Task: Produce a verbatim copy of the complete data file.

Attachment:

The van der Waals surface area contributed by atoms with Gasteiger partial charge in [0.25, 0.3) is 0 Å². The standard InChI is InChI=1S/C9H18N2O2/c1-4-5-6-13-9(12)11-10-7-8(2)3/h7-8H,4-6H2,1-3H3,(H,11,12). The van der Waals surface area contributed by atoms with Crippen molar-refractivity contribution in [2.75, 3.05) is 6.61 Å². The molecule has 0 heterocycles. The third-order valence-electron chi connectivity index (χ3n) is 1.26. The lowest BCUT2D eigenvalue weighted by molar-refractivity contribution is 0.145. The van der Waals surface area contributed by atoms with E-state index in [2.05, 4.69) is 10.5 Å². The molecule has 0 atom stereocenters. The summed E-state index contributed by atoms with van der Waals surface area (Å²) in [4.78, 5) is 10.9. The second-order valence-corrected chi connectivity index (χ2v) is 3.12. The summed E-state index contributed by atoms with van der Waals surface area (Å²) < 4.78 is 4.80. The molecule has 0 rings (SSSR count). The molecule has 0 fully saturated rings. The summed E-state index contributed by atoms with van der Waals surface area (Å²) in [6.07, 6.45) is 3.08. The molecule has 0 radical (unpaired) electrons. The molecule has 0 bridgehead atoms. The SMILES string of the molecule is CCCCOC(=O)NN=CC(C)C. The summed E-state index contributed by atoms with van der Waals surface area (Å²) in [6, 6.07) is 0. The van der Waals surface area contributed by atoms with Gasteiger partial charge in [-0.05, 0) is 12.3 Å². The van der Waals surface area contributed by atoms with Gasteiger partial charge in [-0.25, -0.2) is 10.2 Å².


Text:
The van der Waals surface area contributed by atoms with Gasteiger partial charge in [0.25, 0.3) is 0 Å². The standard InChI is InChI=1S/C9H18N2O2/c1-4-5-6-13-9(12)11-10-7-8(2)3/h7-8H,4-6H2,1-3H3,(H,11,12). The van der Waals surface area contributed by atoms with Crippen molar-refractivity contribution in [2.75, 3.05) is 6.61 Å². The molecule has 0 heterocycles. The third-order valence-electron chi connectivity index (χ3n) is 1.26. The lowest BCUT2D eigenvalue weighted by molar-refractivity contribution is 0.145. The van der Waals surface area contributed by atoms with E-state index in [2.05, 4.69) is 10.5 Å². The molecule has 0 atom stereocenters. The summed E-state index contributed by atoms with van der Waals surface area (Å²) in [4.78, 5) is 10.9. The second-order valence-corrected chi connectivity index (χ2v) is 3.12. The summed E-state index contributed by atoms with van der Waals surface area (Å²) < 4.78 is 4.80. The molecule has 0 rings (SSSR count). The molecule has 0 fully saturated rings. The summed E-state index contributed by atoms with van der Waals surface area (Å²) in [6.07, 6.45) is 3.08. The molecule has 0 radical (unpaired) electrons. The molecule has 0 bridgehead atoms. The SMILES string of the molecule is CCCCOC(=O)NN=CC(C)C. The summed E-state index contributed by atoms with van der Waals surface area (Å²) in [6, 6.07) is 0. The van der Waals surface area contributed by atoms with Gasteiger partial charge in [-0.05, 0) is 12.3 Å². The van der Waals surface area contributed by atoms with Gasteiger partial charge in [-0.25, -0.2) is 10.2 Å².